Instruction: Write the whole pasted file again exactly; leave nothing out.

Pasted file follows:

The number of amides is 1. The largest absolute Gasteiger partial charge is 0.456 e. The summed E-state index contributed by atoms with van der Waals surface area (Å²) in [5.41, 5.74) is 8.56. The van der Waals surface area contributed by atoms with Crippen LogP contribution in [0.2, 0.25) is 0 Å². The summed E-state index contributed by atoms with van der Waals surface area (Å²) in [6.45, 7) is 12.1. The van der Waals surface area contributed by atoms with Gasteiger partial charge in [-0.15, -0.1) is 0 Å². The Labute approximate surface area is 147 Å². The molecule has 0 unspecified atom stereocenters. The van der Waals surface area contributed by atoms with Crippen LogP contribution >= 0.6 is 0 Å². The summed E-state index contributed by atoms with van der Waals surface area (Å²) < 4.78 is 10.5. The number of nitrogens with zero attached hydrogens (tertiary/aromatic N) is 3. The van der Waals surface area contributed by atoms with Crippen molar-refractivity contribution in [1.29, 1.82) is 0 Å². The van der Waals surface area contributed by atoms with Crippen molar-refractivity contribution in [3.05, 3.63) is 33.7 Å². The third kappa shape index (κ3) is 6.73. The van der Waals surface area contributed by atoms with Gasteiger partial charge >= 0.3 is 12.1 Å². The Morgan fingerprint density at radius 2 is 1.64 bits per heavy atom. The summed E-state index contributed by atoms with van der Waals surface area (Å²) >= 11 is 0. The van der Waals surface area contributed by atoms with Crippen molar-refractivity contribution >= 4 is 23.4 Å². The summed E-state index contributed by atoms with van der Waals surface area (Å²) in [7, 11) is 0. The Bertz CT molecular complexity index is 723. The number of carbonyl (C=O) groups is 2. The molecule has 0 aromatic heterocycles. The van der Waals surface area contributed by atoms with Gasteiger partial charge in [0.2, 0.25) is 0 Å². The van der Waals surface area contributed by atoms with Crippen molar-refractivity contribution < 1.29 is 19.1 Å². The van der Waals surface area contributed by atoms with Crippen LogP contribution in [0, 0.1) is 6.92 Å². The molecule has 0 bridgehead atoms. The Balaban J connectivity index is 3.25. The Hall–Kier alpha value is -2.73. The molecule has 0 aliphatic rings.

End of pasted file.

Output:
The number of amides is 1. The largest absolute Gasteiger partial charge is 0.456 e. The summed E-state index contributed by atoms with van der Waals surface area (Å²) in [5.41, 5.74) is 8.56. The van der Waals surface area contributed by atoms with Crippen LogP contribution in [0.2, 0.25) is 0 Å². The summed E-state index contributed by atoms with van der Waals surface area (Å²) in [6.45, 7) is 12.1. The van der Waals surface area contributed by atoms with Gasteiger partial charge in [-0.15, -0.1) is 0 Å². The Labute approximate surface area is 147 Å². The molecule has 0 unspecified atom stereocenters. The van der Waals surface area contributed by atoms with Crippen LogP contribution >= 0.6 is 0 Å². The summed E-state index contributed by atoms with van der Waals surface area (Å²) < 4.78 is 10.5. The number of nitrogens with zero attached hydrogens (tertiary/aromatic N) is 3. The van der Waals surface area contributed by atoms with Crippen molar-refractivity contribution in [1.29, 1.82) is 0 Å². The van der Waals surface area contributed by atoms with Crippen molar-refractivity contribution in [3.05, 3.63) is 33.7 Å². The third kappa shape index (κ3) is 6.73. The van der Waals surface area contributed by atoms with Gasteiger partial charge >= 0.3 is 12.1 Å². The Morgan fingerprint density at radius 2 is 1.64 bits per heavy atom. The summed E-state index contributed by atoms with van der Waals surface area (Å²) >= 11 is 0. The van der Waals surface area contributed by atoms with Crippen molar-refractivity contribution >= 4 is 23.4 Å². The summed E-state index contributed by atoms with van der Waals surface area (Å²) in [7, 11) is 0. The Bertz CT molecular complexity index is 723. The number of carbonyl (C=O) groups is 2. The molecule has 0 aromatic heterocycles. The van der Waals surface area contributed by atoms with Gasteiger partial charge in [0.2, 0.25) is 0 Å². The van der Waals surface area contributed by atoms with Crippen molar-refractivity contribution < 1.29 is 19.1 Å². The van der Waals surface area contributed by atoms with Crippen LogP contribution in [0, 0.1) is 6.92 Å². The molecule has 0 bridgehead atoms. The Balaban J connectivity index is 3.25. The Hall–Kier alpha value is -2.73. The molecule has 0 aliphatic rings.